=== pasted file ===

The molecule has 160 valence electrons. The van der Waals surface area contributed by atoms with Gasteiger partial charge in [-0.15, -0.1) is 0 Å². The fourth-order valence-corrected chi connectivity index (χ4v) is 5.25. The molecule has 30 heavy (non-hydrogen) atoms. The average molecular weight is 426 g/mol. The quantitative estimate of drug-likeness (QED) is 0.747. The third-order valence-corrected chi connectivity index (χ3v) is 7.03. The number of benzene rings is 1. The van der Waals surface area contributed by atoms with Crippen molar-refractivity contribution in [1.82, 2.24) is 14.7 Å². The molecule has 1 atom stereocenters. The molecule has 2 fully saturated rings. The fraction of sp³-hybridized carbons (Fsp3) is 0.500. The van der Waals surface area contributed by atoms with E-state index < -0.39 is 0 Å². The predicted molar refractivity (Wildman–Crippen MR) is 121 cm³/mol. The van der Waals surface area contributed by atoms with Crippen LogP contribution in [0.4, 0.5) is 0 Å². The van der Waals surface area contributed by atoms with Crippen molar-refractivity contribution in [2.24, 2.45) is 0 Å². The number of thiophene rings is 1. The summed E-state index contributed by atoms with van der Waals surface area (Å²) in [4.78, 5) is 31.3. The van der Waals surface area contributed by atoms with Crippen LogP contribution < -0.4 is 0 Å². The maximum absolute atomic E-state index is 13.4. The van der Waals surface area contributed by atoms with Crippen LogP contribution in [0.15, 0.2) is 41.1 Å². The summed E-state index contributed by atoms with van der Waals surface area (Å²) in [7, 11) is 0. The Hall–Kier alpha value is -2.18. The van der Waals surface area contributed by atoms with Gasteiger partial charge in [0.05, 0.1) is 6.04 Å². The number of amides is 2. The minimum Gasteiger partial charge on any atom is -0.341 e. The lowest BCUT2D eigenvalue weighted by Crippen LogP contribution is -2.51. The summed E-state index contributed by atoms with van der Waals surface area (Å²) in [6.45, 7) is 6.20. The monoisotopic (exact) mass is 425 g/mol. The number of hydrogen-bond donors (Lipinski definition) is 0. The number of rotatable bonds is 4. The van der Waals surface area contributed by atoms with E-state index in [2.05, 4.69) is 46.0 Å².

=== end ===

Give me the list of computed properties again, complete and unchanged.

The molecule has 160 valence electrons. The van der Waals surface area contributed by atoms with Gasteiger partial charge in [-0.15, -0.1) is 0 Å². The fourth-order valence-corrected chi connectivity index (χ4v) is 5.25. The molecule has 30 heavy (non-hydrogen) atoms. The average molecular weight is 426 g/mol. The quantitative estimate of drug-likeness (QED) is 0.747. The third-order valence-corrected chi connectivity index (χ3v) is 7.03. The number of benzene rings is 1. The van der Waals surface area contributed by atoms with Crippen molar-refractivity contribution in [1.82, 2.24) is 14.7 Å². The molecule has 1 atom stereocenters. The molecule has 2 fully saturated rings. The fraction of sp³-hybridized carbons (Fsp3) is 0.500. The van der Waals surface area contributed by atoms with E-state index < -0.39 is 0 Å². The predicted molar refractivity (Wildman–Crippen MR) is 121 cm³/mol. The van der Waals surface area contributed by atoms with Crippen LogP contribution in [0.4, 0.5) is 0 Å². The van der Waals surface area contributed by atoms with Crippen molar-refractivity contribution in [2.24, 2.45) is 0 Å². The number of thiophene rings is 1. The summed E-state index contributed by atoms with van der Waals surface area (Å²) in [4.78, 5) is 31.3. The van der Waals surface area contributed by atoms with Crippen LogP contribution < -0.4 is 0 Å². The maximum absolute atomic E-state index is 13.4. The van der Waals surface area contributed by atoms with Crippen LogP contribution in [0.15, 0.2) is 41.1 Å². The summed E-state index contributed by atoms with van der Waals surface area (Å²) in [7, 11) is 0. The Hall–Kier alpha value is -2.18. The van der Waals surface area contributed by atoms with Gasteiger partial charge in [0.05, 0.1) is 6.04 Å². The number of amides is 2. The minimum Gasteiger partial charge on any atom is -0.341 e. The lowest BCUT2D eigenvalue weighted by Crippen LogP contribution is -2.51. The summed E-state index contributed by atoms with van der Waals surface area (Å²) in [6.45, 7) is 6.20. The monoisotopic (exact) mass is 425 g/mol. The number of hydrogen-bond donors (Lipinski definition) is 0. The number of rotatable bonds is 4. The van der Waals surface area contributed by atoms with E-state index in [2.05, 4.69) is 46.0 Å².